It's the Christmas holiday and Katie and I are in Hawaii spending time with her son and his family. Hawaii is the only place in the US that feels like a foreign country, an Asian country to be more precise. When I started writing this blog entry, it was Christmas eve and we were sitting in the food court at Ala Moana Center in Honolulu, at a table adjacent to the Kansai Yamato Mochi stand. It's very crowded here at the mall and there's a line of people at the stand. In the display case, arranged in neat rows, are pink, green and white round, plump mochi cakes. Mochi is pounded sweet rice. It is extremely chewy and eaten as a snack or dessert. Some of the cakes have a toasted coating, some are filled with sweet bean paste and some have no filling at all. I can't think of an equivalent food from my mid-west background. At a time when I might eat a cream cheese Danish, a Japanese person would eat a mochi cake. I don't think a mochi stand would survive very long in Green Valley, Az. where we live, but Katie would love it if one tried.
When I was in Vietnam in Army Intelligence, I worked closely with Vietnamese interpreters and spent my tour of duty questioning Vietnamese people, soldiers and civilians. Ever since that time I have felt comfortable around Asian cultures in general. During the TET celebration of 1968, before all hell broke lose, an interpreter named Tan invited me to his family's home for the holiday dinner. His was not a family that could afford feeding guests. In spite of this, they managed to put out an elaborate spread of food, much of it I didn't recognize. I was 20 years old at the time and the only Asian food I'd eaten previously was canned Chun King chow mein. I remember especially liking the crispy noodles that came in a separate can. I didn't see any these crispy noodles at Tan's family celebration, but I made up my mind that I would accept and eat graciously whatever was served. To my surprise the food was delicious. Later, Tan told me what some of the foods were and I was glad he hadn't told me ahead of time. One of the dishes I remember was peanuts in ducks' blood. I thought of it as a yummy dish with a dark tangy sauce. While we were enjoying the meal, I noticed another full set of serving dishes over to the side that nobody touched. Tan told me that that food was for their dead ancestors. I wondered whether the family would eventually eat this food, or throw it away, but I never found out.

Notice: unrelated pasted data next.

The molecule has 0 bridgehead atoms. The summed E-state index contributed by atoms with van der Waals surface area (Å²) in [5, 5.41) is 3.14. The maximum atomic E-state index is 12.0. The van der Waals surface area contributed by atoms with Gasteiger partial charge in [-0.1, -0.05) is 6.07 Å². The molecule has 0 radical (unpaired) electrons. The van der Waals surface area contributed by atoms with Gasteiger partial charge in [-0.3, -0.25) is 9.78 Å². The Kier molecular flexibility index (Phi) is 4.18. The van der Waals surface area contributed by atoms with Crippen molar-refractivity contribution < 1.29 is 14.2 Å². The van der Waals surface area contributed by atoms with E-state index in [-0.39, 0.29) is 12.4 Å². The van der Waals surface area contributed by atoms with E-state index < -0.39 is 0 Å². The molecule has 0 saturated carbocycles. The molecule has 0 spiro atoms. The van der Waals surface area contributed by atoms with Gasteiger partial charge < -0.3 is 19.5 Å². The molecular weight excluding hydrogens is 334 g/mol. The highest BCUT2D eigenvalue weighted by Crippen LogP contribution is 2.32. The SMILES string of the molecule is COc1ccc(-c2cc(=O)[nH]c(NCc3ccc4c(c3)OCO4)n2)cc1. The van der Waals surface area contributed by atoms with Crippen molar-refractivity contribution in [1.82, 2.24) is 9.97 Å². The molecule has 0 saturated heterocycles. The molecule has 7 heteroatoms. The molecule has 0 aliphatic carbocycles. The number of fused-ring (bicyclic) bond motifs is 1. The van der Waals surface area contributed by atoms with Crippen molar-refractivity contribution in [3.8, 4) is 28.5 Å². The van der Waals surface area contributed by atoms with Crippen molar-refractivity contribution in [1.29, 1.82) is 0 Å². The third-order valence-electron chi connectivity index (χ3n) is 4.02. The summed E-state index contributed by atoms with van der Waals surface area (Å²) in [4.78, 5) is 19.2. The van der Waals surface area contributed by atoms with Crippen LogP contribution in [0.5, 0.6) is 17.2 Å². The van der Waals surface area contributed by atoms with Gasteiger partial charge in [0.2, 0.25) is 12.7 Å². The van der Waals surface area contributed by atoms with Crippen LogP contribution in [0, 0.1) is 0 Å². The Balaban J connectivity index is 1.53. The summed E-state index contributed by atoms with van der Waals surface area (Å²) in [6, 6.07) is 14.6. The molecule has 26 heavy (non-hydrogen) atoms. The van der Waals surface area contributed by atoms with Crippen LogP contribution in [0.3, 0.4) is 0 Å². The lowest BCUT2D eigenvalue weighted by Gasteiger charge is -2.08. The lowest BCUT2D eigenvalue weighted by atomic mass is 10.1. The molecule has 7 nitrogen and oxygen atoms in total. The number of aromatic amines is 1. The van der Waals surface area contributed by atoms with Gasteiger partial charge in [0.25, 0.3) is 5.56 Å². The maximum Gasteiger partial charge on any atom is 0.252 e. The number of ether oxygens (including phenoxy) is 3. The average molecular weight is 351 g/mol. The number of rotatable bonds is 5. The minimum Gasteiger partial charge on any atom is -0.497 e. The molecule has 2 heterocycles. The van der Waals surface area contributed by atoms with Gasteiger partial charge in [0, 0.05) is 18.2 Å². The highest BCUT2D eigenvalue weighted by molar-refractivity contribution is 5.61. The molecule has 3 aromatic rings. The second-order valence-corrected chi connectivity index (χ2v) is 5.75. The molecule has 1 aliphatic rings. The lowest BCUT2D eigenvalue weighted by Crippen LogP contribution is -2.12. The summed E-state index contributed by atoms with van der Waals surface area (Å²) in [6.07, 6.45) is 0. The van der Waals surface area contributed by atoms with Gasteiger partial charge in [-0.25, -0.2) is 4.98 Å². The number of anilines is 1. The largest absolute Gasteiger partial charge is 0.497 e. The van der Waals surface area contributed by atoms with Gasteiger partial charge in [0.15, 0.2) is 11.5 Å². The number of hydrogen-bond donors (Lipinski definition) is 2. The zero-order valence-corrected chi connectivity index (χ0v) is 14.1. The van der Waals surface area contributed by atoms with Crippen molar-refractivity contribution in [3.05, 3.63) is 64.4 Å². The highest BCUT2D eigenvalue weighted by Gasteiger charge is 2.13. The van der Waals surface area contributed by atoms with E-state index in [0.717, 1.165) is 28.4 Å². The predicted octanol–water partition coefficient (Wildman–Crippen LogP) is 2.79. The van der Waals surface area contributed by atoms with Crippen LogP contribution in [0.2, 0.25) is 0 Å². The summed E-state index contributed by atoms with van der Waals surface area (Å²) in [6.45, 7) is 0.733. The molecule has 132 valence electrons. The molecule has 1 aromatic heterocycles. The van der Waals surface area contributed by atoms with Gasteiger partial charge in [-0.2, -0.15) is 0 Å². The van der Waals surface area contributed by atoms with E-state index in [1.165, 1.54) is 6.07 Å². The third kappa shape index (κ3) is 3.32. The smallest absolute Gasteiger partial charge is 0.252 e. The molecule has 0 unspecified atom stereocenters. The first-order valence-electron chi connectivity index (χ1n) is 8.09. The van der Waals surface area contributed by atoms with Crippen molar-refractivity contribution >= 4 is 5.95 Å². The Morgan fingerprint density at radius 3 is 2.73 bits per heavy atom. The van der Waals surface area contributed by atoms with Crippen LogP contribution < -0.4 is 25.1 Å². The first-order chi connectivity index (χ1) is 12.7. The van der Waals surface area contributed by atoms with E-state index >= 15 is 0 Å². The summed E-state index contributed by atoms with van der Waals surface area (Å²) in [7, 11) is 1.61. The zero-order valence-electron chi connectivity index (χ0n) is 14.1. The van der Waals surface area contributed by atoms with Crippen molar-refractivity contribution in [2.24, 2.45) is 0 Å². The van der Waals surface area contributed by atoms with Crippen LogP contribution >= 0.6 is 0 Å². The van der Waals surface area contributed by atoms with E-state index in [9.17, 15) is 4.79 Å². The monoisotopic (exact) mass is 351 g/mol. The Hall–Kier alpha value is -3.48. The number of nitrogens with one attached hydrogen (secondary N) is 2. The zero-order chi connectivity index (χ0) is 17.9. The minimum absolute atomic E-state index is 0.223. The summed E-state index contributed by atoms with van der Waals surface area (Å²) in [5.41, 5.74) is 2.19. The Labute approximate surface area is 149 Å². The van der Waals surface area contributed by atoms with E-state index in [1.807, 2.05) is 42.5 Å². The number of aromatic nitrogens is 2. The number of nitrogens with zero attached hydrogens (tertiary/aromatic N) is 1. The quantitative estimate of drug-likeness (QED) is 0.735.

Christmas in Hawaii is also about getting together with family and friends and eating a lot of carefully prepared delicious food. I guess that's really no different from anywhere else. Our daughter-in-law is Japanese and she invited us to participate in one of her family's holiday traditions, making mochi the old fashioned way.